“I completed a short sale on my home, and the agreement didn’t address whether I still was on the hook for the forgiven debt. I was just served with a lawsuit from a mortgage insurance company that wants me to pay the deficiency”.
What’s going on?
Here’s an answer from Florida attorney Gary M. Singer, who is a board-certified expert in real estate law in Florida:
I’m seeing more of these lawsuits. A common misconception about private mortgage insurance is that it protects the borrower. In reality, while the borrower pays for this insurance, it actually is designed to protect your lender if you default on the mortgage. Not all loans have PMI. But if yours does, and you complete a short sale or lose the home in foreclosure, your lender can make an insurance claim with the PMI company. The company then can stand in your lender’s shoes to try and collect the money back from you, a legal concept known as “subrogation.”
The theory is that because your actions resulted in the insurer having to pay the claim, the company can seek repayment from you. You can respond to this lawsuit by making the company prove it has the right to collect the deficiency, just as you would make the lender prove it has the right to foreclose.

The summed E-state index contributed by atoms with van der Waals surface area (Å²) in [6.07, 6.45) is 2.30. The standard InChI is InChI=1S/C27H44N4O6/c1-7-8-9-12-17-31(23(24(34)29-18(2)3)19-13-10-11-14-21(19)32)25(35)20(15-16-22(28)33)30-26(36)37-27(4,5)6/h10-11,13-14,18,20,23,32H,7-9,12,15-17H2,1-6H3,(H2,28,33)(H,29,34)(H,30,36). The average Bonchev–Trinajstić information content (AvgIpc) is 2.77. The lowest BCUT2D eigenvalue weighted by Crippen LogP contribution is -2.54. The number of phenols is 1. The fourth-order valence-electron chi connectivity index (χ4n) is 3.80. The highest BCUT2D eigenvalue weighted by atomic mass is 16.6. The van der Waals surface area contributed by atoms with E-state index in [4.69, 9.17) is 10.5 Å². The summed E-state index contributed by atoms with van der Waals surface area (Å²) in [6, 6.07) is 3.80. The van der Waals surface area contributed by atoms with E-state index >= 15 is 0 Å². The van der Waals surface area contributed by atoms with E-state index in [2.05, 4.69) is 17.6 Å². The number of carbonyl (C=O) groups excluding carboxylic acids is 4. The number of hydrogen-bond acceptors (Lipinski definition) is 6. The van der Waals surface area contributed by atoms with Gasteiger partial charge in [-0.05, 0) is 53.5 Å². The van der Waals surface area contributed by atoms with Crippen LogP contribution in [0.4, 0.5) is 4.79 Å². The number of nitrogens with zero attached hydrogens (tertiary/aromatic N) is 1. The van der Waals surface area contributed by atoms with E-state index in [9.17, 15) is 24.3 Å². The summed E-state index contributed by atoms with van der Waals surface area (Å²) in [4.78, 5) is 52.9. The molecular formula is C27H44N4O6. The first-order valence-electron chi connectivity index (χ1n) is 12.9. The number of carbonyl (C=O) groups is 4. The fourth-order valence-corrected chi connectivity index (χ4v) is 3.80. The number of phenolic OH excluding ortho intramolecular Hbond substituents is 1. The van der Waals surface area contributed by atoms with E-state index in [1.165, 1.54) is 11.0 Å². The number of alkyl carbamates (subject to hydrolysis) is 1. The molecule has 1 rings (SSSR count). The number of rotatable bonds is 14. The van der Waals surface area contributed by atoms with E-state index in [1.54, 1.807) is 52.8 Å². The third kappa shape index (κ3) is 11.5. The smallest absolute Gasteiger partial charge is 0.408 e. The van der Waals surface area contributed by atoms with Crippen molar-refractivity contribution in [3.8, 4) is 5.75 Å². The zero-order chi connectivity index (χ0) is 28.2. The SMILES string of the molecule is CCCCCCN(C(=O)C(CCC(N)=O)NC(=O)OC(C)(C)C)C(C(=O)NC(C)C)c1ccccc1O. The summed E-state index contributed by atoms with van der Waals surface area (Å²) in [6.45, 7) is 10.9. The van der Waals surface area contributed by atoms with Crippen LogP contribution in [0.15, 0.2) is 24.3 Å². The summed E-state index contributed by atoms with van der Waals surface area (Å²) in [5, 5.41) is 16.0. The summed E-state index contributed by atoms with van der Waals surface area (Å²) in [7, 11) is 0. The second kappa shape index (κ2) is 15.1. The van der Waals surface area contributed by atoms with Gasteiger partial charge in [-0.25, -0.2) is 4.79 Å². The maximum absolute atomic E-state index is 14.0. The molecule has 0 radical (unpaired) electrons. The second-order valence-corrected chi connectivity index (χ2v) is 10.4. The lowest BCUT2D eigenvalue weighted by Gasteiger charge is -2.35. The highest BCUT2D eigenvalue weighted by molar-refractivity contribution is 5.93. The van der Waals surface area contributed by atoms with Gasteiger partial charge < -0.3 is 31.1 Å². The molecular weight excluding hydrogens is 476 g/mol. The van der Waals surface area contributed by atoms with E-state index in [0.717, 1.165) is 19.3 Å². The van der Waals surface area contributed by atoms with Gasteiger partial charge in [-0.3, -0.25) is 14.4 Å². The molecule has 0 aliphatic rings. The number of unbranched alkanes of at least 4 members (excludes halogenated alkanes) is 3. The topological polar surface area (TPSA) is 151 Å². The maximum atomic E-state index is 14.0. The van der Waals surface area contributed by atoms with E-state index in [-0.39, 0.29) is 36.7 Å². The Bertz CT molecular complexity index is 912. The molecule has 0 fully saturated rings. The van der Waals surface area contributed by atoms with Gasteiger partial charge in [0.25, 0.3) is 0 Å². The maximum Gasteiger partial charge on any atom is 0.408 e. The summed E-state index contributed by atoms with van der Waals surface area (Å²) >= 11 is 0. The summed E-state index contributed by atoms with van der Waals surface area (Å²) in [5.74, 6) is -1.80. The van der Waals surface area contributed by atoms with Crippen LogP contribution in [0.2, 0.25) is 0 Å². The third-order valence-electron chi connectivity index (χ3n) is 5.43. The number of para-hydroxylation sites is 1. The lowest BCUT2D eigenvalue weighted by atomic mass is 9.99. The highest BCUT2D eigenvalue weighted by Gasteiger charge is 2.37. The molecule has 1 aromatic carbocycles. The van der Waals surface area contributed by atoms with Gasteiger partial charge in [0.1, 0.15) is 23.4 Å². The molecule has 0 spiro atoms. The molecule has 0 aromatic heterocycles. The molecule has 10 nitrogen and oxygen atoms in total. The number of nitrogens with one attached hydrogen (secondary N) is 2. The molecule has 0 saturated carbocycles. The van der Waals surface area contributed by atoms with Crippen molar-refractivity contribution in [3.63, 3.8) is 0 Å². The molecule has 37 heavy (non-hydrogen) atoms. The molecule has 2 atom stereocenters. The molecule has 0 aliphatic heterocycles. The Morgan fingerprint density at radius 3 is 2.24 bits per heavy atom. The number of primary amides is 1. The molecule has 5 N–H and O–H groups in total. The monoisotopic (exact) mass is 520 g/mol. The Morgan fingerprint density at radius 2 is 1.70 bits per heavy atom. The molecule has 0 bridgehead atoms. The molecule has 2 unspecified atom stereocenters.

You may be able to settle with the insurer for less than the full amount you owe. Of course, if the deficiency had been previously waived by your lender in the short sale or foreclosure, you don’t have to worry about any of this.
That’s why it’s so important to make sure the lender forgives the debt.
About the writer: Gary M. Singer is a Florida attorney and board-certified as an expert in real estate law by the Florida Bar. He is the chairperson of the Real Estate Section of the Broward County Bar Association and is an adjunct professor for the Nova Southeastern University Paralegal Studies program.
The information and materials in this column are provided for general informational purposes only and are not intended to be legal advice. No attorney-client relationship is formed. Nothing in this column is intended to substitute for the advice of an attorney, especially an attorney licensed in your jurisdiction.